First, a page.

Trump on Friday signed a bill to condemn China’s attempts to stifle pro-democracy protests in Hong Kong after expressing concerns it could impede trade talks with Beijing.
Trade watchers sought to make sense of Monday’s moves.
Imposing new tariffs on other countries “could be a way” for Trump “to show that he’s willing to keep being tough without actually hitting China directly, which could be politically unfeasible at the moment,” said Rachel Pierson, managing director and head of research at Beacon Policy Advisors.
“The [U.S.-China] relationship is fragile now, and there’s been some talk that trade discussions between the two countries have stalled.”
Pierson also suggested that the tariffs could be an attempt to undercut Brazil and Argentina as the countries fill the void left by American farmers in the U.S.-China trade war.
Trump is trying to finalize a preliminary trade deal with China to ease tariffs on Chinese goods in exchange for Beijing increasing purchases of U.S. crops. American farmers have lost billions in sales to China as the country has turned to South America to satisfy its voracious demand for soybeans.
“This could very well be more about China than Brazil and Argentina,” said James Lucier, managing director at Capital Alpha Partners, a Washington, D.C., policy advisory firm.
“They are trying to negotiate a deal whereby China buys large amounts of crops, soybeans in particular,” Lucier continued. “The extent that Argentina and Brazil can undercut us on price given their currency, that may be an issue with the White House.”
Trump has long accused other nations of hurting the U.S. by devaluing their currencies against the dollar, making their products relatively cheaper in foreign markets. While both the Argentine peso and the Brazilian real have slumped in 2019, Lucier said the causes are likely due to domestic economic issues in each country, not an attempt to underbid the dollar.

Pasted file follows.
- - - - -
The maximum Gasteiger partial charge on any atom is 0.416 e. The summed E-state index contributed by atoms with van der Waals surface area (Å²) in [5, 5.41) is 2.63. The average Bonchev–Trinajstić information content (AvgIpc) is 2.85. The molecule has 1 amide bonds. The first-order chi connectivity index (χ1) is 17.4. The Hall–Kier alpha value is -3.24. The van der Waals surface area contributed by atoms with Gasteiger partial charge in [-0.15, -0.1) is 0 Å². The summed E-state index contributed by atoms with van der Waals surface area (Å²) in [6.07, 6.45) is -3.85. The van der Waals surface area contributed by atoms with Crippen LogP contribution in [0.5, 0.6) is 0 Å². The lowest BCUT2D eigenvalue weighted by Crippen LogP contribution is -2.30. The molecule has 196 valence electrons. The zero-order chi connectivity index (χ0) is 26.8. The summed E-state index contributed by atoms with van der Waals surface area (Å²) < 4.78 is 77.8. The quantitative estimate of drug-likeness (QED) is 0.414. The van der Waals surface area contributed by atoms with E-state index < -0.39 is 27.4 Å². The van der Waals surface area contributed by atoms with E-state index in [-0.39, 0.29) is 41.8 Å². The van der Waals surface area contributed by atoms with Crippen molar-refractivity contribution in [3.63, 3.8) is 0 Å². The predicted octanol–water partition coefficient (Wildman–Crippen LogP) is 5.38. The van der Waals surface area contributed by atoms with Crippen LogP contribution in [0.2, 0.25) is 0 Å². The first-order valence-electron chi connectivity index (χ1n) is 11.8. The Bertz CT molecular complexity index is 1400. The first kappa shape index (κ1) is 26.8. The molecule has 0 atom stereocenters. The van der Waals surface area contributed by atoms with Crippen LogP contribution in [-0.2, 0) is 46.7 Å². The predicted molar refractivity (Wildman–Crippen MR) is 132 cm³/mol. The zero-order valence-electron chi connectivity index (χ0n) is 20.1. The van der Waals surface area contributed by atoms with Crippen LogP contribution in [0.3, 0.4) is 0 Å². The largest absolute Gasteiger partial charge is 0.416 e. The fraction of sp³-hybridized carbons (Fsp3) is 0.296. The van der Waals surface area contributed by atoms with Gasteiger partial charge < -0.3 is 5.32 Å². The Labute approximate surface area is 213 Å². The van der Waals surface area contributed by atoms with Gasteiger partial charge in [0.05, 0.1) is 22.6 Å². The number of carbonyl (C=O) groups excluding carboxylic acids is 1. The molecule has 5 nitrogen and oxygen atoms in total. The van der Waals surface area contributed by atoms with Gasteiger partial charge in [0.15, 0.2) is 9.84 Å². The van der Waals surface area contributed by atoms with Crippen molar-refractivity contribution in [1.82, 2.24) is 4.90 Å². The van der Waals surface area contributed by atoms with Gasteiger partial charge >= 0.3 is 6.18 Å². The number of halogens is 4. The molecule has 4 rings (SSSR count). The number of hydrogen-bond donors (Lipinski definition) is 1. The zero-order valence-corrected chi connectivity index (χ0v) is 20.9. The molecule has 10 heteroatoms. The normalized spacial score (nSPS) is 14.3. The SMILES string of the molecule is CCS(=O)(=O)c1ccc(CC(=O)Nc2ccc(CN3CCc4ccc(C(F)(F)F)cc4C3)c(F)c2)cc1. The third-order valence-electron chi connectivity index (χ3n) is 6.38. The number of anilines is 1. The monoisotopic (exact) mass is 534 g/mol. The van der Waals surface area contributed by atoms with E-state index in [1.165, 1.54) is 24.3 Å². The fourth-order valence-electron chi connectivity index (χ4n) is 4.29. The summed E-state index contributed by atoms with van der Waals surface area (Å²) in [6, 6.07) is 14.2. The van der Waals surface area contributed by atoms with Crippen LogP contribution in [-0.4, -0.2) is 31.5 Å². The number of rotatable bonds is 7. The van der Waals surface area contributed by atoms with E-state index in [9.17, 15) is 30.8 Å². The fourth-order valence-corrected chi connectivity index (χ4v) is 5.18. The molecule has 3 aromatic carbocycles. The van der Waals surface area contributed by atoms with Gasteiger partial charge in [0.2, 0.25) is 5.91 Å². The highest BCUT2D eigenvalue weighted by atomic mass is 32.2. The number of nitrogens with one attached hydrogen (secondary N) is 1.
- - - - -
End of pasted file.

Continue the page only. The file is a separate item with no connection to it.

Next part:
“It’s basically the White House is making an example of Brazil and Argentina that it will not tolerate countries who let their currency depreciate,” Lucier said, “even if it’s not obviously an intentional policy.”
Neither Brazil nor Argentina were listed as currency manipulators in a report issued by the Treasury Department in May. The department has also not labeled either nation a currency manipulator through an independent announcement, as Treasury Secretary Steven Mnuchin did in August after the Chinese yuan slipped below a 7 to 1 exchange rate with the dollar.
But a formal declaration hasn’t stopped Trump from boosting tariffs to curb alleged currency manipulation before. The president temporarily hiked tariffs on steel and aluminum from Turkey in August 2018 as the Turkish lira plummeted amid a domestic financial crisis.
Trump reversed his decision in May after Turkey released a jailed American pastor, but the federal Court of International Trade ruled last month that the president violated his tariff authority by increasing those tariffs beyond the designated timeline in Section 232.
That ruling could raise questions about Trump’s latest move.
Pierson said that the court ruling against Trump over tariffs on Turkish goods makes the president’s decision to target Brazil and Argentina “vulnerable” to a legal challenge.
“When you just lost the case on Section 232, that seems to limit his power to do this,” Pierson said.
Updated at 6:14 p.m.